In September – together with spotless backpacks, sharp pencils, and new notebooks – a newly published crop of terrific titles signals the beginning of the school year. For that first book report assignment or a teacher's classroom read-aloud, consider one of these three wonderful novels for youngsters ages 10 and up.
If you know by the end of chapter one that the narrator's parents have been killed, do you keep on reading?
If the story's skillfully written and the characters cleverly conceived, it's hard to stop.
Willow Chance – a perfect name for the highly-gifted narrator – begins chapter two of Counting by 7s by going back to the beginning, in a new school where she knows no one. Acknowledging both her strangeness and that, despite being a thinker, she's "never the teacher's pet. Ever," Willow seems untroubled by being outside the mainstream. Instead, she teaches herself Vietnamese, researches rare diseases, and tends her garden. Give credit to her adoptive parents, who "Really Truly L-O-V-E" Willow. Or to her intriguing personality. This is one smart, resourceful 12-year-old.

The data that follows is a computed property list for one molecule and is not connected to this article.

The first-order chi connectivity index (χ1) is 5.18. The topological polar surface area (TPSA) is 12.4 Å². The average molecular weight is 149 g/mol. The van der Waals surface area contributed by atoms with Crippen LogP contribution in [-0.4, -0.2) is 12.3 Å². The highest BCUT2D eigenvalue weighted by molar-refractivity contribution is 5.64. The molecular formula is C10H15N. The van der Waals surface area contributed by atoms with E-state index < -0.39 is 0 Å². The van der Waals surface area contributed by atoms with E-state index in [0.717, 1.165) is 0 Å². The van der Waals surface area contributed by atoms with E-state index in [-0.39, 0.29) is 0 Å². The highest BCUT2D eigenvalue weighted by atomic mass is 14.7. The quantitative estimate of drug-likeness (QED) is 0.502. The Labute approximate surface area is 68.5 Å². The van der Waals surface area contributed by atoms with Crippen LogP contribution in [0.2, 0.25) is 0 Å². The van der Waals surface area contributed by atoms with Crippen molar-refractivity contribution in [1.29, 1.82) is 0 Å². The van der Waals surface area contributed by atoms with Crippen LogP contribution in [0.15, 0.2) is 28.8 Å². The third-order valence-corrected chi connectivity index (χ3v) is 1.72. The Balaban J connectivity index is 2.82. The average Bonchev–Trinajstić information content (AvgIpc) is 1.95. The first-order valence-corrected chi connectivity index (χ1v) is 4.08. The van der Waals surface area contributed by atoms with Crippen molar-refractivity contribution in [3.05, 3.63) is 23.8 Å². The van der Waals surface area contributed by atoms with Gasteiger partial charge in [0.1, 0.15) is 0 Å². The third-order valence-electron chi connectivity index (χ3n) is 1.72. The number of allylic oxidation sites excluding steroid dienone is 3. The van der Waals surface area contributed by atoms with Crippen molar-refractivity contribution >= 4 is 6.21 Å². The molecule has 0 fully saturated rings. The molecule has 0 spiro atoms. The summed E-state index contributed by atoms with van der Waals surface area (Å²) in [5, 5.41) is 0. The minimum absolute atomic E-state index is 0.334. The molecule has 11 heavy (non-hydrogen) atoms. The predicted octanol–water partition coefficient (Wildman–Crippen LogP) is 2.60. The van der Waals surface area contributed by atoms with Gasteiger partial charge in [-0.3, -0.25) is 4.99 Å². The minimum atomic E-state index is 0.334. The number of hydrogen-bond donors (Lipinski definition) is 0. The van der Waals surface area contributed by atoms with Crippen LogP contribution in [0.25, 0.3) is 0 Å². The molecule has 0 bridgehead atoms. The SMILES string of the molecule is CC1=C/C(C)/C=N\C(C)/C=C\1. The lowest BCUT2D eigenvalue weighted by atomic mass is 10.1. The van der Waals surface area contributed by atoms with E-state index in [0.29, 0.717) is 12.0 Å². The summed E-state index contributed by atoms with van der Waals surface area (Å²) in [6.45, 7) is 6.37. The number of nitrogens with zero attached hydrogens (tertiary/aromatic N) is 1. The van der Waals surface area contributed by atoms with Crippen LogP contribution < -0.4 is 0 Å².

Alternating chapters are told in the voices of her school counselor and an older girl whose Vietnamese mom runs a nail salon. With an array of distinctly fascinating characters parading in and out of the book, I truly hated to turn the last page. Yes, you can see the ending coming, especially if you are an adult reader. And things do tie up nicely. But that doesn't matter. The writing is remarkably funny for what could have been a sad tale of growing up surrounded by people who have no reason to care about you. In the capable hands of this writer, readers will adore Willow Chase and wish her a good and happy and mostly normal future with her new family.
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